Beleza on Upper Kloof

Beleza interior Love the retro interior. And the outside-y section is great, too.

This morning’s coffee arrangement with my mom was a little bit different because it was preceded by a meeting at Elisabeth’s school where one of the moms has initiated a project whereby available parents have been asked to provide assisted reading to some kids who come from homes where their caregivers don’t/can’t read and are at risk of falling through the cracks of an education system which isn’t really equipped to provide this type of individual attention. And while I like to think of myself as terribly committed to this country, the shameful truth is that I do zip diddly in terms of offering my time/skills/money to any of the many worthwhile causes around while there are so many people who do so much. It’s a very nice idea, this. It’s just 15 minutes per child per week, directly after drop off and, as was explained, this brief time spent alone with an adult is often the only time these kids will get in the week.

Having grown up in a home where I was read to constantly it’s hard to imagine a childhood without books and words. But that’s the reality for a lot of South African children. And it will cost me nothing and is the absolute least I can do given the amazingness of every part of my life in this country, and it’s horrible that I’ve never done anything like this before, and that I’m only doing it because it’s really easy and I know that it will turn out to be at least as rewarding for me – who has no clue, really, about how some people in this country live. So, we will each have a child allocated to us, and once a week we’ll bring books from home or choose them from the school library and read together and learn the words and talk about the stories. And I should do much, much more than this, but it’s something and it’s a start.

On the way to coffee afterwards, my mom – who is awesome with kids, and has offered her time, too – was already planning little treats to bring along for after their session and that’s a nice idea, too. To give your reading buddy a little sticker or a sucker because – and I know this from my own kids – these small tokens celebrating their achievements mean the absolute world to them. By the time the meeting was over we were both hungry, and I remembered seeing a sign at the bottom of Upper Kloof advertising cheapie breakfasts, so that’s where we headed. Turns out the place we’ve been driving past (across from Rafiki’s at the big set of traffic lights) is called Beleza (, and it’s awesome and I can’t believe I’ve never been there.

Beleza is a café/restaurant/vintage clothes store, and the interior is stylish and retro and one of those Cape Town spots that you walk into and think, sheesh, this city is cool. Since today is such a magnificent day we decided to sit outside and watch the world go by. After a perfectly tasty bacon and eggs breakfast (for R19, if you please) and very good coffee (they won an award in 2011 for best coffee in town, fyi) we browsed around inside, and while I’m not really a big vintage clothing kind of person, they have some nice stuff – sunglasses, accessories and a pair of funky 60s-style sandals I might have bought were they in my size. It’s one of the few vintage stores I’ve been into where I thought, Oh, I’ll be back. And it’s just quite a delightful concept – gathering your girlfriends for a few drinks and bite to eat, and picking up a cute frock or throw or bracelet while you’re at it. And I’m sure it’s fab in the evening, too. So, I’m excited about next Tuesday where I strongly suspect that, while I might be helping a child to read, the one who will be doing the real learning will be me.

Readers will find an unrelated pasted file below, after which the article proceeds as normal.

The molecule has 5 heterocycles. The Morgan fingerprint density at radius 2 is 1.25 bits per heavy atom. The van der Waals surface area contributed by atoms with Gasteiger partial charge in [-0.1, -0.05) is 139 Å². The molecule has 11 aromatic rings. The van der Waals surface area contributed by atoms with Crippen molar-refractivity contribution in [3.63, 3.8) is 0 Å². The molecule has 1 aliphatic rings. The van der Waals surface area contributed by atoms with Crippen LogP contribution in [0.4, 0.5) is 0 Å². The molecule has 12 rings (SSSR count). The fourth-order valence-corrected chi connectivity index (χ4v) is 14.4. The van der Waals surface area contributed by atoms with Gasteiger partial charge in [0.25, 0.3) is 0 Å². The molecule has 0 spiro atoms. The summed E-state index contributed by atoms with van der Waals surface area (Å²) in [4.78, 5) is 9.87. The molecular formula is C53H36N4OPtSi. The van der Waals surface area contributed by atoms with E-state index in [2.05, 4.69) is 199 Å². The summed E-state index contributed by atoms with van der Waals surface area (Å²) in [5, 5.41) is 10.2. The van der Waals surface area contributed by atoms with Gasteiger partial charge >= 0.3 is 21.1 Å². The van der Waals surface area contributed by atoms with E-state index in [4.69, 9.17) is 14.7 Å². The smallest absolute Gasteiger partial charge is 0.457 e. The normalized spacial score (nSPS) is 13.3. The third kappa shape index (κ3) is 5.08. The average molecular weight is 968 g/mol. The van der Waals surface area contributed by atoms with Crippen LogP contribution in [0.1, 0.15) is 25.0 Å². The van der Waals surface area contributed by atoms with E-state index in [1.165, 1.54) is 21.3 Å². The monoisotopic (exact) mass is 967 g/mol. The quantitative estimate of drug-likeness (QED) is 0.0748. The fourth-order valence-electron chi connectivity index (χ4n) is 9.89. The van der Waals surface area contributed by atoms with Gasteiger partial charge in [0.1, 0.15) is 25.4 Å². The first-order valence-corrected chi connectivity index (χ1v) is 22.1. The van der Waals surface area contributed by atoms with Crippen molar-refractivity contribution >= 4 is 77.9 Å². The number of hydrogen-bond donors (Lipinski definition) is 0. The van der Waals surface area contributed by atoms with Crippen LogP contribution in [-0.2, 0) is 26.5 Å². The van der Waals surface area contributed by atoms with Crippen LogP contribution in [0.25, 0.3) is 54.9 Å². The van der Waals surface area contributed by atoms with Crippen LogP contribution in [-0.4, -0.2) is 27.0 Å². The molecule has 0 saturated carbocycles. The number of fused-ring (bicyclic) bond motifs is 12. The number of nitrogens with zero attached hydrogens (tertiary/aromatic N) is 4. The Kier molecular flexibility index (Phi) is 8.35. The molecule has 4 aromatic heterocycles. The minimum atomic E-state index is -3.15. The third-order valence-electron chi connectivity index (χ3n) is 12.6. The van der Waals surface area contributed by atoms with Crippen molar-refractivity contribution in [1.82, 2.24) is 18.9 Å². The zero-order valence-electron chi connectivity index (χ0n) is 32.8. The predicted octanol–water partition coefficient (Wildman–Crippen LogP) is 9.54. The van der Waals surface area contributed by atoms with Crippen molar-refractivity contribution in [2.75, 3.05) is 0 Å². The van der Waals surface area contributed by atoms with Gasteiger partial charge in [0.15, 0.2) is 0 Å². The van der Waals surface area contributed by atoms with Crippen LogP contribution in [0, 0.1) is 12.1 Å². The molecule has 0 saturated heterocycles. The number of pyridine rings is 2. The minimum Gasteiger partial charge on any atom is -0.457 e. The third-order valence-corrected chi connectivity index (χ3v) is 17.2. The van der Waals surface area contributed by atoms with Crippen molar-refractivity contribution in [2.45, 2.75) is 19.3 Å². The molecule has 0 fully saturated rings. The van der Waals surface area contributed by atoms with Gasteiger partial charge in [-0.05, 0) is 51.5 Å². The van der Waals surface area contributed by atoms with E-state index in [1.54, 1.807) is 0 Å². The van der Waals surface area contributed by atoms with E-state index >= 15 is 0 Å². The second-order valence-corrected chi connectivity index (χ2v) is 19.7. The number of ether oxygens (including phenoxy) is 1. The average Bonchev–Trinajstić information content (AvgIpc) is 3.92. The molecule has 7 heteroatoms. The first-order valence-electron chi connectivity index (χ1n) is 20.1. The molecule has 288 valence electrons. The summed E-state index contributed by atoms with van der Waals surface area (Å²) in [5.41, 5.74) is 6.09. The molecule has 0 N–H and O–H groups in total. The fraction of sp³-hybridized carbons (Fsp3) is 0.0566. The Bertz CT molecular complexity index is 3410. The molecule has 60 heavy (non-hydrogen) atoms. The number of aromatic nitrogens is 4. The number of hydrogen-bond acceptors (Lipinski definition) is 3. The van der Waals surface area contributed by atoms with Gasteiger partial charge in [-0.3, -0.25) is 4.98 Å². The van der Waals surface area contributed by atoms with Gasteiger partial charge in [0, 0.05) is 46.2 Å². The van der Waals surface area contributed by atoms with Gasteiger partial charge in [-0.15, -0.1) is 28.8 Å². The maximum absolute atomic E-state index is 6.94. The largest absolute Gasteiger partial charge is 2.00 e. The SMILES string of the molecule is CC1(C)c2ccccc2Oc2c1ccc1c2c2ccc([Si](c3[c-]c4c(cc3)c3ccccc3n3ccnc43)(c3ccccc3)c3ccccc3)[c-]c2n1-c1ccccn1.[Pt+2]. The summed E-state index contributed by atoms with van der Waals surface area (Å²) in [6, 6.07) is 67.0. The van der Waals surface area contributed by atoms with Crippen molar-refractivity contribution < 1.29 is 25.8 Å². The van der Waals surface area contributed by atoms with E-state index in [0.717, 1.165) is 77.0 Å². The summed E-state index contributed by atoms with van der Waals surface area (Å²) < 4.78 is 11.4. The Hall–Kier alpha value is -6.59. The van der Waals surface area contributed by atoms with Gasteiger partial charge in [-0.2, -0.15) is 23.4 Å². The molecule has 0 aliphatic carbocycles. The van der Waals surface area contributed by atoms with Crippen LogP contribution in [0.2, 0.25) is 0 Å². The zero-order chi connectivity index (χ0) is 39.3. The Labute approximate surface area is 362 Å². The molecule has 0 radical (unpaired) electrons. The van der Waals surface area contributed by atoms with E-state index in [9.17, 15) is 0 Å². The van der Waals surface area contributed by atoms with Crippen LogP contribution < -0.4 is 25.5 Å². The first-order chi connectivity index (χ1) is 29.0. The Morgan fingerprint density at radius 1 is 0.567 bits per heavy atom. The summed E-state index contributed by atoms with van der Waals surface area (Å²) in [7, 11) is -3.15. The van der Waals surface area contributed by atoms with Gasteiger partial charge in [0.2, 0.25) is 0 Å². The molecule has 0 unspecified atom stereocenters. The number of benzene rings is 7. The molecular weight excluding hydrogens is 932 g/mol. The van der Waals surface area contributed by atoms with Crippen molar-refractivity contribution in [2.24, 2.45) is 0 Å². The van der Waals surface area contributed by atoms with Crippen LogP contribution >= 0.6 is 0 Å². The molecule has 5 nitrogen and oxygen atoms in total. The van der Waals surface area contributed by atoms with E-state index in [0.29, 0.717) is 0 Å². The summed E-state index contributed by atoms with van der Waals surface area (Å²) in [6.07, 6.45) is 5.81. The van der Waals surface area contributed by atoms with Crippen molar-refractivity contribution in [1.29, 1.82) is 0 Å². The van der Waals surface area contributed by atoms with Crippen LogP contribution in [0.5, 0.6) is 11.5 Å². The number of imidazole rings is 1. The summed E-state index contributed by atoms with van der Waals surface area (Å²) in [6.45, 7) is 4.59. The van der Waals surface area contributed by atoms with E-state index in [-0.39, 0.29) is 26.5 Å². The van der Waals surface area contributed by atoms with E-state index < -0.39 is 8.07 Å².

The vintage clothing store. They often have sales - check their website for the next one.
The vintage clothing store. They often have sales – check their website for the next one.
As my friend, Stef, says, there is no reason not to be fabulous.
As my friend, Stef, says, there is no reason not to be fabulous.

Raddest Plakkies in the Universe

The gold ones for girls, but they come in lots of styles and colours.
The gold ones for girls, but they come in lots of styles and colours.

If we South Africans had a national shoe it would, without contest, be the plakkie (or the slip slop or the flip flop – whichever word you prefer) – they’re cool, comfy, easy-to-wear and when you buy the larny metallic ones you can take them straight from the beach to the bar and still look fabulous. And, to this end, my sweet and gorgeous friend, Mike Cloete, is making plakkies that are, truly, very awesome to wear. And I know because he gave me a pair which I wear ALL THE TIME. Not only are they much (much) cheaper than a certain brand which begins with a ‘huh’, they’re excellent quality, very pretty, and best of all – they’re made in SA.

80% of all Beach Religion footwear is locally produced, which means Mike’s company is creating jobs for a lot of people, developing and utilising local skills, and wouldn’t you know, he’s just sent a consignment of shoes to Italy – land of Prada, Dolce and Gabbana and all manner of fabulous footwear – which means his shoes are bladdy well made. He’s also got a very fun, interactive thing going where you can design your own slip slop before each season, but mostly I just think it’s cool when quality stuff is made down here, and supporting local business helps us all. For info on how to purchase the raddest plakkies in the universe check out (And you don’t want to not be rad).

Mikey and his beautiful boys, Jacques and Dominic.
Mikey and his beautiful boys, Jacques and Dominic.

The Kiffest Coffee in Cape Town (A New Thing)

So, if your husband – like mine – is straight and over 30 it’s probably not his best to sit and la-la in cafes and coffee shops, awesome as they might be. In fact, sometimes I think if I left my husband to his own devices instead of dragging him by the trouser leg to ‘events’ he’d never leave the house again, bless. So, quite by accident, I’ve embarked on a New Thing. Since my mom is DIVINE beyond and the only time I chat to her is for three seconds when she arrives to babysit and I should have been somewhere ten minutes ago, and as she also has the problem of a husband who is straight and over thirty, we’ve decided to meet for coffee every Tuesday morning. Which is so fab, actually, and so fun.